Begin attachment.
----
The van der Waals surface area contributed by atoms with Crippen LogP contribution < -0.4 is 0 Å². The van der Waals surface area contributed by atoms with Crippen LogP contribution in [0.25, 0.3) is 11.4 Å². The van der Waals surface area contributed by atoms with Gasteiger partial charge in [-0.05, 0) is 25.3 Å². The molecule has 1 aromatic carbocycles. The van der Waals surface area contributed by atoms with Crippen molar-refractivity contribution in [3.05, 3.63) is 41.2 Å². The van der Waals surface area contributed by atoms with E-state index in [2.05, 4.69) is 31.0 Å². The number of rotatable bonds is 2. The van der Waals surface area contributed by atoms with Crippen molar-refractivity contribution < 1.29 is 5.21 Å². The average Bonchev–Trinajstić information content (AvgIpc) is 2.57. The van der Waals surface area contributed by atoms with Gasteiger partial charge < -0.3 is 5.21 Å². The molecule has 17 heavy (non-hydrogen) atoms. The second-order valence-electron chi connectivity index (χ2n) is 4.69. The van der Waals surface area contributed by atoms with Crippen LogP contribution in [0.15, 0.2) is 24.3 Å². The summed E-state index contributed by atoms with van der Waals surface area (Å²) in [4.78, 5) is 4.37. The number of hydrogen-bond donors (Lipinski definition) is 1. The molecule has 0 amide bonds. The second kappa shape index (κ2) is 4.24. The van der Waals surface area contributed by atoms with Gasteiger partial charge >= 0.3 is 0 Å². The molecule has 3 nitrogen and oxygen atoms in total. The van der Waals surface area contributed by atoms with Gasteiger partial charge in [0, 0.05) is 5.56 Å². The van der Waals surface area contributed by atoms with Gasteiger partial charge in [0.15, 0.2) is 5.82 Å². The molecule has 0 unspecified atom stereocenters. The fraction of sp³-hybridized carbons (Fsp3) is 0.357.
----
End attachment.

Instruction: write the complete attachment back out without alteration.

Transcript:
The van der Waals surface area contributed by atoms with Crippen LogP contribution < -0.4 is 0 Å². The van der Waals surface area contributed by atoms with Crippen LogP contribution in [0.25, 0.3) is 11.4 Å². The van der Waals surface area contributed by atoms with Gasteiger partial charge in [-0.05, 0) is 25.3 Å². The molecule has 1 aromatic carbocycles. The van der Waals surface area contributed by atoms with Crippen molar-refractivity contribution in [3.05, 3.63) is 41.2 Å². The van der Waals surface area contributed by atoms with E-state index in [2.05, 4.69) is 31.0 Å². The number of rotatable bonds is 2. The van der Waals surface area contributed by atoms with Crippen molar-refractivity contribution < 1.29 is 5.21 Å². The average Bonchev–Trinajstić information content (AvgIpc) is 2.57. The van der Waals surface area contributed by atoms with Gasteiger partial charge < -0.3 is 5.21 Å². The molecule has 17 heavy (non-hydrogen) atoms. The second-order valence-electron chi connectivity index (χ2n) is 4.69. The van der Waals surface area contributed by atoms with Crippen LogP contribution in [0.15, 0.2) is 24.3 Å². The summed E-state index contributed by atoms with van der Waals surface area (Å²) in [4.78, 5) is 4.37. The number of hydrogen-bond donors (Lipinski definition) is 1. The molecule has 0 amide bonds. The second kappa shape index (κ2) is 4.24. The van der Waals surface area contributed by atoms with Gasteiger partial charge >= 0.3 is 0 Å². The molecule has 3 nitrogen and oxygen atoms in total. The van der Waals surface area contributed by atoms with Gasteiger partial charge in [0, 0.05) is 5.56 Å². The van der Waals surface area contributed by atoms with Gasteiger partial charge in [0.15, 0.2) is 5.82 Å². The molecule has 0 unspecified atom stereocenters. The fraction of sp³-hybridized carbons (Fsp3) is 0.357.